(RxWiki News) Children can live as little as two blocks from each other in New York City and have an asthma occurrence two to three times greater in one neighborhood as opposed to the other. Researchers decided to take a look at each asthmatic's home environment.
Researchers at Columbia University presumed their air pollution exposure to be approximately the same in the two neighbors. They found the difference. One neighborhood, whose children were at three times greater risk of having asthma had significantly increased allergens from cockroaches, mice and cats compared to the neighborhood with less asthma patients.
"Healthy, clean homes create healthier children."
Matthew Perzanowski, PhD, associate professor of Environmental Health Sciences and senior author reports that his study's findings demonstrate the importance of exposure to mouse, dust mite, cockroach and cat allergens in urban communities.
He suggests that cockroach allergens in the child's home contributes to a higher asthma prevalence in some New York Communities. More validity is given to this New York study because they've taken air pollution and climate out of the equation. A neighborhood two blocks away, less prevalence of asthma in these children had less home allergens as well.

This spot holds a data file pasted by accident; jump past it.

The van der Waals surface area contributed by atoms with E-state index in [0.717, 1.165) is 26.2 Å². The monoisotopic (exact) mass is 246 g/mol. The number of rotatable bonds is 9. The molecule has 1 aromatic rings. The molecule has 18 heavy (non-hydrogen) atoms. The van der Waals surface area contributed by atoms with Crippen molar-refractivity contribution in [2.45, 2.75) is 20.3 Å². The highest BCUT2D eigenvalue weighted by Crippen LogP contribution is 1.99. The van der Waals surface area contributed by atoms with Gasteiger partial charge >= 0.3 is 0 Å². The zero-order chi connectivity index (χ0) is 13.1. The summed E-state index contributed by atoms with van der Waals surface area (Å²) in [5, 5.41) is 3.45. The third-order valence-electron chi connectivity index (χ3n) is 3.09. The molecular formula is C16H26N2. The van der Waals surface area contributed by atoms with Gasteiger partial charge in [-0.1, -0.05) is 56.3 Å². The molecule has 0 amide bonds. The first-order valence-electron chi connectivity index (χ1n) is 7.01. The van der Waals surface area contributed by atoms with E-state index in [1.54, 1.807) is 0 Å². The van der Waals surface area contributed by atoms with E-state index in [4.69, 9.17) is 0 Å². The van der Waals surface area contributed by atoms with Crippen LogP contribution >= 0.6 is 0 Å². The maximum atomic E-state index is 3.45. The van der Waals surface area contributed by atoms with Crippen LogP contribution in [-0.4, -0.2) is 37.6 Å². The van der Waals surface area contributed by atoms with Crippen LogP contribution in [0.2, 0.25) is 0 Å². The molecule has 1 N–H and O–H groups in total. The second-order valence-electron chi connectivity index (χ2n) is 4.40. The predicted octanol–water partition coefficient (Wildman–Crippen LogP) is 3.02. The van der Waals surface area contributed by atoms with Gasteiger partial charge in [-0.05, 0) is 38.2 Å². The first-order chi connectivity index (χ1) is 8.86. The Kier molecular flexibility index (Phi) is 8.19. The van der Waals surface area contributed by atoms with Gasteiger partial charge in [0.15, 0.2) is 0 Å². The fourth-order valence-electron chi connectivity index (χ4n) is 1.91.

Perzanowski observes that significant differences in allergen exposure in homes throughout New York City have been demonstrated with this unique study cohort:
- Cockroach allergens were higher in homes with a neighborhood prevalence of asthma.
- Cockroach allergies were higher where asthma rates were higher.
- Cockroach allergens in the home was associated with developing cockroach allergies.
- Cockroach allergies were associated with higher rates of asthma.
The researchers studied young children in around 2nd or 3rd grade who were enrolled in the middle income HIP Health Plan of New York, which is part of the ongoing New York City Neighborhood Asthma and Allergy Study.
120 of these young children lived in high asthma prevalence neighborhoods and 119 lived in the low asthma prevalence areas. Based on a parent reported survey of symptoms, 128 were classified as having asthma and 111 were assigned to the non-asthma group.
Allergen exposure was measured by collecting and analyzing bed dust samples from the upper half of the children’s beds, which was closest to their noses. Blood samples were taken to assess sensitization for antibodies to various household allergens.
Earlier studies of inner-city children have also found that exposure and sensitization to cockroach and mouse allergens is associated with asthma development.
The researchers found that cockroach, mouse and cat allergens were more prevalent in the bed dust taken from homes in high asthma prevalent neighborhoods than the low asthma prevalent neighborhoods.
Furthermore, sensitivity to cockroach allergen was twice as common in the high asthma prevalent neighborhood children: 23.7% versus 10.8%.
Additionally, here was no significant difference by neighborhood in sensitization to mouse and cat antigens. Cockroach allergies appear to be the culprit.